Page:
Harriet Ann Jacobs was born into slavery on February 11, 1813 in Edenton, North Carolina. Her father was a carpenter who was owned by a doctor; her mother was owned by a tavern owner. Because her parents lived apart, Harriet lived with her mother and by her own account had a happy early childhood. Her mother unfortunately died when she was six and it was at that time that she realized she was a “piece of merchandise”; she had been very shielded from that fact up until that point. After her mother died, she moved into the home of her mother’s mistress, Margaret Horniblow, who was kind and taught Harriet to read and sew. In many ways Margaret was a mother figure, so when she died it drastically changed Harriet’s life. Margaret had willed Harriet to her niece, but because the niece was only three Harriet became the property of the father, Dr. James A. Norcom.
Harriet was 12 when she went to live with Dr. Norcom. She immediately finds her new master cruel and negligent; it is a vast contrast to the life she has led up until this point. Around the time when Harriet turns 15, the relationship turns much more violent. He whispers “foul words” in her ear and pressures her to have a sexual relationship with him. Harriet refuses to give in. She asks for his permission to marry a free black man and he refuses. Dr. Norcom’s wife begins to be suspicious of her husband’s intentions, so he builds a cottage for Harriet four miles from town. Harriet takes this opportunity away from Dr. Norcom to become friends with Samuel Sawyer, a lawyer who is Caucasian and would one day become a member of the U.S. House of Representatives. To thwart Dr. Norcom’s advances, she purposely becomes involved with Mr. Sawyer in an effort to get pregnant with the hopes that Dr. Norcom would be so upset that he would sell her and her child. When she becomes pregnant, she felt “it was something to triumph over my tyrant in that small way.”
Harriet ends up having two children with Mr. Sawyer, a boy and girl. Instead of selling Harriet, Dr. Norcom threatens to put her children to work as plantation slaves if she doesn’t submit to his advances. At the age of 19, she decides to risk it all and escapes. She first hides in the Cabarrus Pocosin swamp, then relocates to an attic crawlspace at her grandmother’s house. The space is small – nine feet long and seven feet wide – and has no light and little ventilation. She leaves the children behind, thinking that Dr. Norcom will likely sell them for fear that she would kidnap them. This time, she predicts right. Dr. Norcom sells both children to a slave trader who is secretly representing Mr. Sawyer. Mr. Sawyer temporarily frees the children and sends them to live with Harriet’s grandmother. The children are not fugitives so they are allowed to live in the main part of the house and can go outside. Harriet watches them play in the yard from a small peephole; she only leaves the crawlspace at night to stretch.
Mr. Sawyer marries and is elected to the U.S. Congress in 1836. He decides to bring Harriet’s daughter with him to Washington City to look after his newborn daughter, leading Harriet to fear that Mr. Sawyer may never free her children. Dr. Norcom is still looking for her and placing ads like the one here:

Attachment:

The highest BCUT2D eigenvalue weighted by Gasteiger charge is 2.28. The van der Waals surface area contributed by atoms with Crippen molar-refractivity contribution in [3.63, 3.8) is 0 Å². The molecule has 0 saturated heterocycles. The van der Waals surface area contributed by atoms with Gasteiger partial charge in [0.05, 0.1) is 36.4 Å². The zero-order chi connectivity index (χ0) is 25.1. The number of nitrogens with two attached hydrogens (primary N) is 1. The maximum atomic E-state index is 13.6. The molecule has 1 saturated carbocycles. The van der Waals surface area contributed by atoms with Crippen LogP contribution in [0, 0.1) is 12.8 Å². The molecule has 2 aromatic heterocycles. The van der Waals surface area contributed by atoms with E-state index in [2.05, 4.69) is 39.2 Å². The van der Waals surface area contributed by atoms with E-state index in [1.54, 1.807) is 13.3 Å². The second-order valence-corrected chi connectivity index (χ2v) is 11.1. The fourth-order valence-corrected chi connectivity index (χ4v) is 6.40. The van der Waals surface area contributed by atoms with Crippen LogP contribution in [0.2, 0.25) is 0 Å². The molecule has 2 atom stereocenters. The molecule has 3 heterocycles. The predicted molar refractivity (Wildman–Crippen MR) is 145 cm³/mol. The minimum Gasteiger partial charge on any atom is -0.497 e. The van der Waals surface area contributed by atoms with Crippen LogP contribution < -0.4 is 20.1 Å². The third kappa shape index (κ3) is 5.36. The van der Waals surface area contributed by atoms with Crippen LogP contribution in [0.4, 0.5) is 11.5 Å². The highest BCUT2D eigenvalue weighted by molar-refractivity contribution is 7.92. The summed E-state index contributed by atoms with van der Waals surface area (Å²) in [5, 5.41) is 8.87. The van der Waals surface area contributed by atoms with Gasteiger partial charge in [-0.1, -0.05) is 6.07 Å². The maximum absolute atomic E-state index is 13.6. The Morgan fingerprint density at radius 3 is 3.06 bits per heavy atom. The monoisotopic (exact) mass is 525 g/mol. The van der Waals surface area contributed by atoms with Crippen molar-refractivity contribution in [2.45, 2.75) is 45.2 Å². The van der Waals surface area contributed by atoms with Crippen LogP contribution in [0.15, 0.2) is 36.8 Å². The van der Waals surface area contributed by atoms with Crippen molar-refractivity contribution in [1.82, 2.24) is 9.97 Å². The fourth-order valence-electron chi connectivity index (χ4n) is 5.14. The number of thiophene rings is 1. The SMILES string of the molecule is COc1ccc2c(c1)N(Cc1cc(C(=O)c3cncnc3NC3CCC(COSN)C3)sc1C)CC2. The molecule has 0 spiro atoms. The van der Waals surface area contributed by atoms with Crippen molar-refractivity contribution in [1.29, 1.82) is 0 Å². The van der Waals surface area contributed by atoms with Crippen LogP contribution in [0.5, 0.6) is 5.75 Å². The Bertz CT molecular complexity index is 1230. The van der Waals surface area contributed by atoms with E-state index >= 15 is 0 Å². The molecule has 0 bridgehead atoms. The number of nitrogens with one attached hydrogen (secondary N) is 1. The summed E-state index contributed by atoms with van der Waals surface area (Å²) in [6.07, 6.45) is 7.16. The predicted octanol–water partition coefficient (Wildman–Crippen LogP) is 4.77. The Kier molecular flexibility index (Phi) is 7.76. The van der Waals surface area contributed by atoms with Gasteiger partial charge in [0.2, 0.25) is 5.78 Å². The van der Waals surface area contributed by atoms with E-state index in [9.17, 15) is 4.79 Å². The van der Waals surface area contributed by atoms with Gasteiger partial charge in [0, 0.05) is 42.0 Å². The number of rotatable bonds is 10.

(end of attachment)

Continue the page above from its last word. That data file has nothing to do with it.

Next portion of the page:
In 1842, Harriet decides to risk it all and escape North to freedom. She sails to Philadelphia and after a brief stay travels to New York City by train. Her son still remains with her grandmother, but she reunites with her daughter who is now living in Brooklyn. She obtains work as a nursemaid for the Willis family and they treat her very well; when they move to Boston she goes with them, where she is reunited with her son. Dr. Norcom continues his pursuit to find her and starts claiming that the sale of Harriet’s children was illegitimate. Harriet fears he will re-enslave them all.
Harriet continues to live with the Willis family as a nursemaid, even traveling with them to England for a year where she enjoys freedom from racial prejudice. Harriet and the family return to the U.S. and she makes the decision to move to Rochester, NY to be closer to her brother Jacob. She becomes involved with the Anti-Slavery Society, which causes her to become very political-minded. When the Fugitive Slave Act is passed in 1850, Jacob and Harriet’s safety concerns increase. They move back to New York City, but when John learns that the new state of California did not enforce the Act, he moves there and brings Harriet’s son with him. In 1852 Harriet learns that Dr. Norcom has died when she receives a letter from his daughter Mary stating that Harriet is now her property. Mary’s husband arrives in New York City and Harriet is sheltered and hidden in an abolitionist supporters home. Cornelia Willis, unknown to Harriet, meets with Mary’s husband and pays him $300 for Harriet’s freedom. It is now March 1852 – Harriet is now officially free.
The Willis family continues to employ Harriet, but she is encouraged by friends to write her story. In June 1853 her first letter was published in the New York Tribune. She continued to write letters about her life until the subject matter becomes to disturbing to publish. Eventually she wrote a book to tell her story titled “Incidents in the Life of a Slave Girl“, using alias names throughout the book to protect identities and referring to herself as “Linda Brent.”
Harriet is active with the abolitionist movement leading up to the Civil War. Her book turns her into her celebrity, and she uses her fame to raise money for black refugees. After the war she will work to improve the conditions of recently freed slaves.